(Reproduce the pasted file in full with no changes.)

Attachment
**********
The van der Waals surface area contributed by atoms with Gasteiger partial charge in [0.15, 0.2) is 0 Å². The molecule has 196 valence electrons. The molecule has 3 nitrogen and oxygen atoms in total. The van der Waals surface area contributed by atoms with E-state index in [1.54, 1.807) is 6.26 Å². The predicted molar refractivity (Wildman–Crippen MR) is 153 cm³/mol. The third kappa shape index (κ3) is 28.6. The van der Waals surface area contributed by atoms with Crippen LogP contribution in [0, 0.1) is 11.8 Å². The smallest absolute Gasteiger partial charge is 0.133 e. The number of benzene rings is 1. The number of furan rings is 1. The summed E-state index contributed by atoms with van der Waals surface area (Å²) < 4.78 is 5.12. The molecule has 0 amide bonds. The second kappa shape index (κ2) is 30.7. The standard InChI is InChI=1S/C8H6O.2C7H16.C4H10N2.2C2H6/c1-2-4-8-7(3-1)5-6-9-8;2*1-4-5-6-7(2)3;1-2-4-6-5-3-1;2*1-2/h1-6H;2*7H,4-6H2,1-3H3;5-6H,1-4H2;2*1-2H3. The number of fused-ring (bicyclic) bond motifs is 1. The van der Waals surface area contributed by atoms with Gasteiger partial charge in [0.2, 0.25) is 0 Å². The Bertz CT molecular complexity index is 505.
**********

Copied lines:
The van der Waals surface area contributed by atoms with Gasteiger partial charge in [0.15, 0.2) is 0 Å². The molecule has 196 valence electrons. The molecule has 3 nitrogen and oxygen atoms in total. The van der Waals surface area contributed by atoms with E-state index in [1.54, 1.807) is 6.26 Å². The predicted molar refractivity (Wildman–Crippen MR) is 153 cm³/mol. The third kappa shape index (κ3) is 28.6. The van der Waals surface area contributed by atoms with Crippen LogP contribution in [0, 0.1) is 11.8 Å². The smallest absolute Gasteiger partial charge is 0.133 e. The number of benzene rings is 1. The number of furan rings is 1. The summed E-state index contributed by atoms with van der Waals surface area (Å²) < 4.78 is 5.12. The molecule has 0 amide bonds. The second kappa shape index (κ2) is 30.7. The standard InChI is InChI=1S/C8H6O.2C7H16.C4H10N2.2C2H6/c1-2-4-8-7(3-1)5-6-9-8;2*1-4-5-6-7(2)3;1-2-4-6-5-3-1;2*1-2/h1-6H;2*7H,4-6H2,1-3H3;5-6H,1-4H2;2*1-2H3. The number of fused-ring (bicyclic) bond motifs is 1. The van der Waals surface area contributed by atoms with Gasteiger partial charge in [0.2, 0.25) is 0 Å². The Bertz CT molecular complexity index is 505.